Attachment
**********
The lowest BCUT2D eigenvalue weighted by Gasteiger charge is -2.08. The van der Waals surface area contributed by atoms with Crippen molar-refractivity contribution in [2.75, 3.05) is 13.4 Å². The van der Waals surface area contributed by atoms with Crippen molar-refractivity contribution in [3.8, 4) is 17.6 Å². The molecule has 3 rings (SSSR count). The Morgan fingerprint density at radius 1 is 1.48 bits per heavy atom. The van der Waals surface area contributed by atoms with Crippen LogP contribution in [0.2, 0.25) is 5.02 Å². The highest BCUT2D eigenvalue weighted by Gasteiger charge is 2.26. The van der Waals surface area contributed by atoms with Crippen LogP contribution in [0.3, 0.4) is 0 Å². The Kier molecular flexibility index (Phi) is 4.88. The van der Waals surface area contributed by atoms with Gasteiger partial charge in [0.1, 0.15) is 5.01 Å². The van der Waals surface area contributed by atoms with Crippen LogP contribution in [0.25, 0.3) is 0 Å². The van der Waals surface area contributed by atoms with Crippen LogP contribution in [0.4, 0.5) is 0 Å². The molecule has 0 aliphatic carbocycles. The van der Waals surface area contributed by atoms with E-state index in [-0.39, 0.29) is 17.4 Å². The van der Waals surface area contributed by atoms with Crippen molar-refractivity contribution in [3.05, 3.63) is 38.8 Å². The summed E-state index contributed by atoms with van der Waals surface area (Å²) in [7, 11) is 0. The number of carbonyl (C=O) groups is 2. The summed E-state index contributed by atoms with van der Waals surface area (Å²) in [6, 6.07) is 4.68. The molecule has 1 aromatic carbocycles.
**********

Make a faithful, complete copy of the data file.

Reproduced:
The lowest BCUT2D eigenvalue weighted by Gasteiger charge is -2.08. The van der Waals surface area contributed by atoms with Crippen molar-refractivity contribution in [2.75, 3.05) is 13.4 Å². The van der Waals surface area contributed by atoms with Crippen molar-refractivity contribution in [3.8, 4) is 17.6 Å². The molecule has 3 rings (SSSR count). The Morgan fingerprint density at radius 1 is 1.48 bits per heavy atom. The van der Waals surface area contributed by atoms with Crippen LogP contribution in [0.2, 0.25) is 5.02 Å². The highest BCUT2D eigenvalue weighted by Gasteiger charge is 2.26. The van der Waals surface area contributed by atoms with Crippen LogP contribution in [0.3, 0.4) is 0 Å². The Kier molecular flexibility index (Phi) is 4.88. The van der Waals surface area contributed by atoms with Gasteiger partial charge in [0.1, 0.15) is 5.01 Å². The van der Waals surface area contributed by atoms with Crippen LogP contribution in [0.25, 0.3) is 0 Å². The van der Waals surface area contributed by atoms with Crippen LogP contribution in [0.4, 0.5) is 0 Å². The molecule has 0 aliphatic carbocycles. The van der Waals surface area contributed by atoms with E-state index in [-0.39, 0.29) is 17.4 Å². The van der Waals surface area contributed by atoms with Crippen molar-refractivity contribution in [3.05, 3.63) is 38.8 Å². The summed E-state index contributed by atoms with van der Waals surface area (Å²) in [7, 11) is 0. The number of carbonyl (C=O) groups is 2. The summed E-state index contributed by atoms with van der Waals surface area (Å²) in [6, 6.07) is 4.68. The molecule has 1 aromatic carbocycles.